- Weekly Brushing
- Shedding Seasonally
The Golden Retriever originated in the Scottish Highlands during the reign of Queen Victoria, in the mid-19th century. The first Lord of Tweedmouth, Dudley Marjoribanks wanted a versatile breed for waterfowl hunting. To create the ideal retriever, Tweedmouth crossbred a Tweed water spaniel (a now extinct breed) with a yellow-coloured retriever. The Golden Retriever was officially recognized by the American Kennel Club (AKC) in 1925.
As part of the sporting group, Golden Retrievers would participate in hunting and other field activities. Sport hunters appreciated the breed's versatility, obedience and gentle temperament. Today, Goldens are still used for hunting and field trials and have become a popular choice of family dog in the Western world.
Golden Retriever Appearance
Golden Retrievers are sturdy, medium-sized dogs that grow to be 21 to 24 inches tall and weigh between 55 and 65 pounds. Golden Retrievers have a well-balanced body with a deep chest and a broad shaped head. Goldens also possess expressive eyes reflective of their kind nature, floppy ears and a wide, powerful muzzle.
Golden Retriever Temperament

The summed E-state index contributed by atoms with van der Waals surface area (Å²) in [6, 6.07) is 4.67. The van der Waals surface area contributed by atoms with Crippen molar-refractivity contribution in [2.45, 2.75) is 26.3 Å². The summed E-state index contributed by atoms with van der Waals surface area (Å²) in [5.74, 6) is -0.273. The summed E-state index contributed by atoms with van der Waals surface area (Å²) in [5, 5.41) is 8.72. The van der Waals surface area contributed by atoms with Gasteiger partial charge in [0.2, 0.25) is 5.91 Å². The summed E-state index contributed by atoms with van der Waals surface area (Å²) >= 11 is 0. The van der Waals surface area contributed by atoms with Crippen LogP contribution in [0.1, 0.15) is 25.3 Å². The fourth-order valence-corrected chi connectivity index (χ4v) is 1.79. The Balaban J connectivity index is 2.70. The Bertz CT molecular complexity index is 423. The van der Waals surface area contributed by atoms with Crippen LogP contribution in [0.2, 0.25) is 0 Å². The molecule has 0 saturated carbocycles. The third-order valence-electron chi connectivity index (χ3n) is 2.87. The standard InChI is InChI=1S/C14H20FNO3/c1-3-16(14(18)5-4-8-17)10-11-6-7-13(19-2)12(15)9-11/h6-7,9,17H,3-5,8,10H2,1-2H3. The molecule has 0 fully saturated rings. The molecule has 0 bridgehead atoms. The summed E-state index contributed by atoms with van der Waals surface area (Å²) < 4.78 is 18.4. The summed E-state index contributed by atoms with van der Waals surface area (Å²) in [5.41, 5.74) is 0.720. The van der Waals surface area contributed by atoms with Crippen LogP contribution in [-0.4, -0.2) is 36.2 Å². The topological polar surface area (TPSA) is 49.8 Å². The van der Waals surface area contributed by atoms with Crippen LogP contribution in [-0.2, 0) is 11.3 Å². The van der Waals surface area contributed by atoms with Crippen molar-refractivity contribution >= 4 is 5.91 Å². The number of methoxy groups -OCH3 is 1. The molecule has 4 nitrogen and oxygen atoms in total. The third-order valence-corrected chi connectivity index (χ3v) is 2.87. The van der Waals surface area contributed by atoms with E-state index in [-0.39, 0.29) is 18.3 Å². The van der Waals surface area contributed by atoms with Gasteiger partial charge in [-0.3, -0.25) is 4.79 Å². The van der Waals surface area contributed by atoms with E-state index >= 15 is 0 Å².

Golden Retrievers have a friendly, eager-to-please temperament. These dogs are intelligent, gentle and very affectionate. Golden Retrievers tend to get along well with other dogs, children and strangers and are well-known for their companionship qualities.
Grooming Your Golden Retriever
Purebred Golden Retrievers have a long, water-repellent outer coat and a thick, protective undercoat. A Golden Retriever’s coat can come in various shades of rich, lustrous gold. Goldens shed year-round but more profusely during the spring and fall. Weekly brushing is required to keep their coat shiny and healthy. Golden Retrievers also need regular nail trimming, ear cleaning and dental care.
Training & Exercise for Your Golden Retriever
In order for your Golden Retriever to grow into a well-mannered, well-adjusted adult, puppy classes and early socialization is recommended. As a breed that wants nothing more than to please their human, training your Golden Retriever comes as an easy task. Golden Retrievers are highly intelligent and can master basic obedience commands such as sit, stay and fetch.
Like most Sporting breeds, Golden Retrievers require an ample amount of exercise. Goldens love going on daily walks, long hikes and swimming! As an athletic breed, Golden Retrievers do best with active owners. Access to a big fenced-in yard to romp about is just what a Golden needs to stay happy and healthy.
Health Considerations for Golden Retrievers